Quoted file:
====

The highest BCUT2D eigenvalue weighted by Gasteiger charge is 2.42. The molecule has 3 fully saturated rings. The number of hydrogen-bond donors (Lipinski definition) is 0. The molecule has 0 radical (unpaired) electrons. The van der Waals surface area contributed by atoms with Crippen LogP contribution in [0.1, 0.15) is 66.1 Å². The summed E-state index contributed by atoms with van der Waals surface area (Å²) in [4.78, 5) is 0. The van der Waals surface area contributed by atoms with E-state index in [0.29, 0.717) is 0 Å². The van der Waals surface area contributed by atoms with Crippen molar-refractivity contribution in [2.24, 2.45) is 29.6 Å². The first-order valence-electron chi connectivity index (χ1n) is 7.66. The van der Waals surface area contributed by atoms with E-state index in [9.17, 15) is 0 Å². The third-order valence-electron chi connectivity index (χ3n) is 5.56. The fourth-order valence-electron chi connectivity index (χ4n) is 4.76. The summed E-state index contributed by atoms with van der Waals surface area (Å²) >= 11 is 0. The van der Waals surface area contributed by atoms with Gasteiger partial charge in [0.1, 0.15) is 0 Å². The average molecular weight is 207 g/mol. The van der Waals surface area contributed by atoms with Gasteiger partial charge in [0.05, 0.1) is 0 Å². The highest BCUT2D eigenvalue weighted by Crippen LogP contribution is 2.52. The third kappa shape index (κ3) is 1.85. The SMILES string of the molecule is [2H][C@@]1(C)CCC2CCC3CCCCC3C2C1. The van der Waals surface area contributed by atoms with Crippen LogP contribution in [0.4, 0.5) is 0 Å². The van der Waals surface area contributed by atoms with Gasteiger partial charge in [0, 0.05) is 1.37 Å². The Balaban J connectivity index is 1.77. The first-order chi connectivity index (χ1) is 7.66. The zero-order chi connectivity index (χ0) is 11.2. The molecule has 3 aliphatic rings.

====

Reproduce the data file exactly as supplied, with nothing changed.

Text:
The highest BCUT2D eigenvalue weighted by Gasteiger charge is 2.42. The molecule has 3 fully saturated rings. The number of hydrogen-bond donors (Lipinski definition) is 0. The molecule has 0 radical (unpaired) electrons. The van der Waals surface area contributed by atoms with Crippen LogP contribution in [0.1, 0.15) is 66.1 Å². The summed E-state index contributed by atoms with van der Waals surface area (Å²) in [4.78, 5) is 0. The van der Waals surface area contributed by atoms with E-state index in [0.29, 0.717) is 0 Å². The van der Waals surface area contributed by atoms with Crippen molar-refractivity contribution in [2.24, 2.45) is 29.6 Å². The first-order valence-electron chi connectivity index (χ1n) is 7.66. The van der Waals surface area contributed by atoms with E-state index in [9.17, 15) is 0 Å². The third-order valence-electron chi connectivity index (χ3n) is 5.56. The fourth-order valence-electron chi connectivity index (χ4n) is 4.76. The summed E-state index contributed by atoms with van der Waals surface area (Å²) >= 11 is 0. The van der Waals surface area contributed by atoms with Gasteiger partial charge in [0.1, 0.15) is 0 Å². The average molecular weight is 207 g/mol. The van der Waals surface area contributed by atoms with Gasteiger partial charge in [0.05, 0.1) is 0 Å². The highest BCUT2D eigenvalue weighted by Crippen LogP contribution is 2.52. The third kappa shape index (κ3) is 1.85. The SMILES string of the molecule is [2H][C@@]1(C)CCC2CCC3CCCCC3C2C1. The van der Waals surface area contributed by atoms with Crippen LogP contribution in [0.4, 0.5) is 0 Å². The van der Waals surface area contributed by atoms with Gasteiger partial charge in [0, 0.05) is 1.37 Å². The Balaban J connectivity index is 1.77. The first-order chi connectivity index (χ1) is 7.66. The zero-order chi connectivity index (χ0) is 11.2. The molecule has 3 aliphatic rings.